"John, I am so grateful for the happiness we found and for the wonderful life we shared."


Published by Madison.com on Jan. 3, 2021.
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7 Entries
Darold Drew
February 3, 2021
We treasure the friendship of John and Leone. Both through Bethel Lutheran Church and through our interactions in the halls of the biochemistry building. I feel fortunate to have shared many bird hunting forays with John and Hector DeLuca. Those memories are for sure bringing a smile to John's face right now. Oh my, how about KP Link just down the hall? Remember John being the quarterback to the biochem touch football team?
Burt Olson
January 25, 2021
Dr. Suttie was my professor when I took Introductory Biochemistry at the University of Wisconsin-Madison. Luckily he probably didn't remember me as I got a solid C and showed little promise as a scientist. I just wanted to be a dietitian and no longer milk cows. I also grew up on a dairy farm and proceeded to get BS, MS, and PhD degrees in Nutritional Sciences at the University of Wisconsin. Dr. Suttie was a mentor to my advisor, Dr. Judith Marlett and always supported our research. I took a job at the University of Minnesota and would run into Dr. Suttie at scientific meetings and he would always have time to sit down and discuss the Badgers, science, life, kids, and how great the University of Wisconsin was to allow farm kids to become famous scientists. Although his golf game is much better than mine. Thanks to his family for sharing him with the nutrition community.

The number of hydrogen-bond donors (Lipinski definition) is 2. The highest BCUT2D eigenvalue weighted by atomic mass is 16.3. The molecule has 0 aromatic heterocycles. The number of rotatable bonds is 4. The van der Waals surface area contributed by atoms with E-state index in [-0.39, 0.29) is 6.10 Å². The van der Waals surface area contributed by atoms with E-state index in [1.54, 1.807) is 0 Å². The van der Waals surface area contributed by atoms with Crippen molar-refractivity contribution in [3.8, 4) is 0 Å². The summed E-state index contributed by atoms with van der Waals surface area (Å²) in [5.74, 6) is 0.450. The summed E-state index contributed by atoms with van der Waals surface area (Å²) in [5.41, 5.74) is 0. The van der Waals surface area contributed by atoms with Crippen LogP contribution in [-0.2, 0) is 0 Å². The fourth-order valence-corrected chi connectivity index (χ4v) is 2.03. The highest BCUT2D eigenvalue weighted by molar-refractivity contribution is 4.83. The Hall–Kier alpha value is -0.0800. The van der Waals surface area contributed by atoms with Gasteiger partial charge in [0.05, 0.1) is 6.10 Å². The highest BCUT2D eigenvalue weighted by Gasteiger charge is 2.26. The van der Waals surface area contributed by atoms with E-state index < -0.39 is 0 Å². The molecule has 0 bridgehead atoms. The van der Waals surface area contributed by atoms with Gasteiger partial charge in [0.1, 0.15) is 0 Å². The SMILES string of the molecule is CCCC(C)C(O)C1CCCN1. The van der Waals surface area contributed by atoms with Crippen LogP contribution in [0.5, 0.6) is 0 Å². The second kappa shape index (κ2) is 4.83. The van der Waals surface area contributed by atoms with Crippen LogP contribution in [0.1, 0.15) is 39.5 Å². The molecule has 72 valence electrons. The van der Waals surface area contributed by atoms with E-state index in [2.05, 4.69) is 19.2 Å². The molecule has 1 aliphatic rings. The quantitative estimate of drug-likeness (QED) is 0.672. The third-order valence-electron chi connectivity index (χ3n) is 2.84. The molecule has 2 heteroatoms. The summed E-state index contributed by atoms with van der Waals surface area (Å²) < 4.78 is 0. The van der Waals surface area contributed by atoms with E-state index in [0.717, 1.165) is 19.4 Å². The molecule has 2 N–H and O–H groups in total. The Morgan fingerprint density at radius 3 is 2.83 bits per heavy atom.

Joanne Slavin
January 22, 2021
This is to offer a respectful remembrance of Prof. John W. Suttie. A minute ago, I learned that Prof. Suttie had taken the ultimate journey. This news is almost unbearable to me, right now. In the years 1980-1984, I worked in Prof. Suttie's laboratory, and my job was to purify an enzyme called, vitamin K-dependent carboxylase. I succeeded in purifying it by 35-fold, but this did not result in complete purification. In later years, Prof. Suttie used techniques of molecular biology to achieve 100% purity of this enzyme and, as a result, he was awarded membership in the National Academy of Sciences. Attached is a photo of me from that era (1980-1984). At an earlier time, I got my Ph.D. in biochemistry at U.C. Berkeley, where I also worked on vitamin research. Prof. Suttie's lab was the most dedicated, most friendly, and most scientifically committed laboratory where I ever worked, during the past 40 years. Prof. Suttie's legacy has been extended by his many employees, who have led successful careers in academia, in federal government (Nat'l. Inst. of Health), and in patent law.
Tom Brody, Ph.D.
January 10, 2021
My deepest sympathies on Dr. Suttie's death. I had the honor of working with him when he led FASEB. He was invariable a thoughtful, passionate and effective advocate for biomedical research.
Tony Mazzaschi
January 6, 2021
So sorry for your loss. I'll always remember playing golf with John on Scottish links.
Brian Karlovich
January 4, 2021
What a great person, so fun to be around. Had many enjoyable rounds of golf. I was in his frist year of teaching biochemistry at UW-Madison. Now you'll hit them long and straight John. Pleasure to be on this ride with you. RIP. Daryl
Dawn and Daryl Lund
January 3, 2021